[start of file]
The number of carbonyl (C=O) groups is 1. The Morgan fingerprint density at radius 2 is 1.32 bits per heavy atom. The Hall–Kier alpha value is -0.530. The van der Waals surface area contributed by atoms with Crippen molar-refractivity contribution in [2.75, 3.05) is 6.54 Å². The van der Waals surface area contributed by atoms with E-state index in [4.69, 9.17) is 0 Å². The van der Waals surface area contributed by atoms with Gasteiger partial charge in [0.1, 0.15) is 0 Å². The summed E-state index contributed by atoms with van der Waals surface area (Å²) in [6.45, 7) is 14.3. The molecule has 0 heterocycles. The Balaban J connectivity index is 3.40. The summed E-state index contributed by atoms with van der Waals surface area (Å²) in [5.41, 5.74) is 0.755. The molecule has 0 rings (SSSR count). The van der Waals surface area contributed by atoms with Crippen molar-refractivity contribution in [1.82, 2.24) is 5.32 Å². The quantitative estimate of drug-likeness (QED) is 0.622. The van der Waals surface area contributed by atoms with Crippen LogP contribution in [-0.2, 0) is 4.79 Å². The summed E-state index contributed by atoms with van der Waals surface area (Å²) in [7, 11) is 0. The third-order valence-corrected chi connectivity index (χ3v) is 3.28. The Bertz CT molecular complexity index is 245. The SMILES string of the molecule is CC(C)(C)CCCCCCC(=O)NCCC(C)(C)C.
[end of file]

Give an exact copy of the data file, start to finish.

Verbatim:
The number of carbonyl (C=O) groups is 1. The Morgan fingerprint density at radius 2 is 1.32 bits per heavy atom. The Hall–Kier alpha value is -0.530. The van der Waals surface area contributed by atoms with Crippen molar-refractivity contribution in [2.75, 3.05) is 6.54 Å². The van der Waals surface area contributed by atoms with E-state index in [4.69, 9.17) is 0 Å². The van der Waals surface area contributed by atoms with Gasteiger partial charge in [0.1, 0.15) is 0 Å². The summed E-state index contributed by atoms with van der Waals surface area (Å²) in [6.45, 7) is 14.3. The molecule has 0 heterocycles. The Balaban J connectivity index is 3.40. The summed E-state index contributed by atoms with van der Waals surface area (Å²) in [5.41, 5.74) is 0.755. The molecule has 0 rings (SSSR count). The van der Waals surface area contributed by atoms with Crippen molar-refractivity contribution in [1.82, 2.24) is 5.32 Å². The quantitative estimate of drug-likeness (QED) is 0.622. The van der Waals surface area contributed by atoms with Crippen LogP contribution in [-0.2, 0) is 4.79 Å². The summed E-state index contributed by atoms with van der Waals surface area (Å²) in [7, 11) is 0. The third-order valence-corrected chi connectivity index (χ3v) is 3.28. The Bertz CT molecular complexity index is 245. The SMILES string of the molecule is CC(C)(C)CCCCCCC(=O)NCCC(C)(C)C.